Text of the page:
How to create your resource plan?
The three elements the resource plan should have are:
- Scheduled dates for the tasks. It should include the amount of time required by the people working on the project, equipment rented, and project site rent.
- The amount of resources required for each project task. Many resources in projects are used daily. So be prepared to create a detailed plan to determine how they are being used.
- Make a detailed resource schedule to track duration, money spent, and add them on a calendar to follow them.
Step 1: List the resources
Write down all the resources needed for your project. Structure them by task. Then decide which resources should be working on each specific tasks. Explain each resource what their role are. Then decide on equipment needed for the project like computers, machinery, office devices. After that, create a list of non-consumable resources you need for the project. It could include wood, steel, cement…
Step 2: Estimate resource consumption
Figure out how much resources will be used from the resource list during the project life cycle. E.g., How many hours the laborers should work a day, how many types of equipment I need to rent for the project. Apply the same for the materials used in the project. E.g., how many woods and what size of the lumber required. The same goes for hardware resource planning, like the software licenses needed for the computer.
Be accurate with the estimation and add the data in your project management software. Try to track when the resources are consumed and what was the consumption rate on that day. Keeping the right data on hand will help you allocate resources more efficiently.
Step 3: Build a resource schedule
From the information collected in the first two steps, build a resource schedule. Specify the resources, time frame of consumption throughout the project. Quantify the consumption of resources by day, week, or month.Then calculate the total resources (quantified) on a weekly or monthly basis. Set aside some resources as back up to tackle problems that arise during the project life cycle.
Resource planning techniques:
This technique helps get the most from available resources. Allocating resources based on the team member’s skills and capacity. In this way, it is easier to run a project with the available resources in the most efficient way. Be very clear in your allocation. Use project resource allocation reports. This will help to get a detailed analysis of the resources. Allocation reports help in reducing schedule delays and avoid over budget. Better the resource reporting, the more transparent and efficient the project will be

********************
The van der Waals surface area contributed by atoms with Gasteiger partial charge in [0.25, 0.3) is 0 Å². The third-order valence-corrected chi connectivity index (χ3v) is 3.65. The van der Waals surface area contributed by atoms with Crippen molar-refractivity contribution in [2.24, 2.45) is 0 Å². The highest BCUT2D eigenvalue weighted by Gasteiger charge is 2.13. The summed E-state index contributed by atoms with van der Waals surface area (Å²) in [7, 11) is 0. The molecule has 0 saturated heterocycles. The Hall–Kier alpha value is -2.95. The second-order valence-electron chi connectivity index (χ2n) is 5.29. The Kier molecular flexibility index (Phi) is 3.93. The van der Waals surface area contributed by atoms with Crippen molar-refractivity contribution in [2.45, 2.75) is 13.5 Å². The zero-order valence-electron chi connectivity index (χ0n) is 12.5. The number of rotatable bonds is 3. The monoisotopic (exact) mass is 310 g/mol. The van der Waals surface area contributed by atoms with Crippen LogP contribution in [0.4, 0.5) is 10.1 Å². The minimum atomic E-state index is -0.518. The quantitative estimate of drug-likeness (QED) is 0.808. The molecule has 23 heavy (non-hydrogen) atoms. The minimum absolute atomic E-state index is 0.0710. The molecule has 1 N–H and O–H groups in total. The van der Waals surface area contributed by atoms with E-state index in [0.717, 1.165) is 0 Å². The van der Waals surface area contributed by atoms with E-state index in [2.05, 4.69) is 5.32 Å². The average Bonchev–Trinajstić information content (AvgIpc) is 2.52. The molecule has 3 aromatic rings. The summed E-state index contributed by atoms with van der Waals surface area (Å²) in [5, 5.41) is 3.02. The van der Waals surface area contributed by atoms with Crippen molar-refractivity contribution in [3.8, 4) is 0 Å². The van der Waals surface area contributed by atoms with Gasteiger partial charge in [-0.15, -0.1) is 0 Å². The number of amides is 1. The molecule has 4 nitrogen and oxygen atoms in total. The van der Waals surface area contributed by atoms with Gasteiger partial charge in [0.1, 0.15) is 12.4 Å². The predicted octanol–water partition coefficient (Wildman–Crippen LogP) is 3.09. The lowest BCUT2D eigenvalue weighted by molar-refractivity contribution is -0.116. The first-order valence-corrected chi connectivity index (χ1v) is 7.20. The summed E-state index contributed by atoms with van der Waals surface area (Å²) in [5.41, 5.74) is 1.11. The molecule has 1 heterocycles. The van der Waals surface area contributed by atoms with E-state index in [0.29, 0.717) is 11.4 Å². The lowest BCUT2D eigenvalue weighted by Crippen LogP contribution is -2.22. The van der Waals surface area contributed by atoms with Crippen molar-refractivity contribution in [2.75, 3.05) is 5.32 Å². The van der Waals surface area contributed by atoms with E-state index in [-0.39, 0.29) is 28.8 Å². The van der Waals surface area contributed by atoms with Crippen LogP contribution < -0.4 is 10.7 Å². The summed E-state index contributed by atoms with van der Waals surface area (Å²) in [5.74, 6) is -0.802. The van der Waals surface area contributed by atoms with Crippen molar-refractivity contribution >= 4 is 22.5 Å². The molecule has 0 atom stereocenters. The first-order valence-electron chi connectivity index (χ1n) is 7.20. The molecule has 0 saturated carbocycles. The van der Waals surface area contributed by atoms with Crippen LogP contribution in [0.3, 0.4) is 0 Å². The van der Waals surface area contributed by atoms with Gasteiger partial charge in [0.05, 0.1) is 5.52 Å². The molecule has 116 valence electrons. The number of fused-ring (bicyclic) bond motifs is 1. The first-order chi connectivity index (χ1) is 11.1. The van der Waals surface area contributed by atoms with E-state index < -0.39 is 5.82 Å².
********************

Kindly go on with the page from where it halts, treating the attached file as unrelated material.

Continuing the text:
- Resource leveling:
This technique helps you identify the resources that are overused or underused in your project. E.g. An IT project manager with the knowledge coding skills helps the software team in correcting errors. This can help the project reduce external hiring if they want some advice on coding errors.
Resource forecasting allows you to predict the amount of resources required before a project begins. While planning the project, this technique determines the scope of the project, constraints, unexpected costs, and risks.The project manager must have a thorough knowledge of the project and objectives to make these predictions. The manager should also be aware of the resources available in the organization for resource forecasting.
Having accurate resource plans with detailed information of people and material included in a project is key for successful resource planning. Don’t give your resources more than three tasks to do simultaneously. It could hamper their efficiency. Since all projects are unique, schedule changes are bound to happen. The work assigning structure will change. Try to minimize confusion in resource allocation to produce better results.
Create a prioritization of tasks; without priority, people tend to work on tasks they are comfortable with and not on tasks that are important to complete first. Have a realistic view of your task force on how soon they complete a specific task, what they require to complete a task, and how this adds up to the goals, objectives of organization and stakeholders.
Over the years, resource planning has changed a lot. You don’t need spreadsheets or whiteboards to plan. Project management tools like Stafiz can help you maximize your team’s time, tacking your budgets and deadlines efficiently.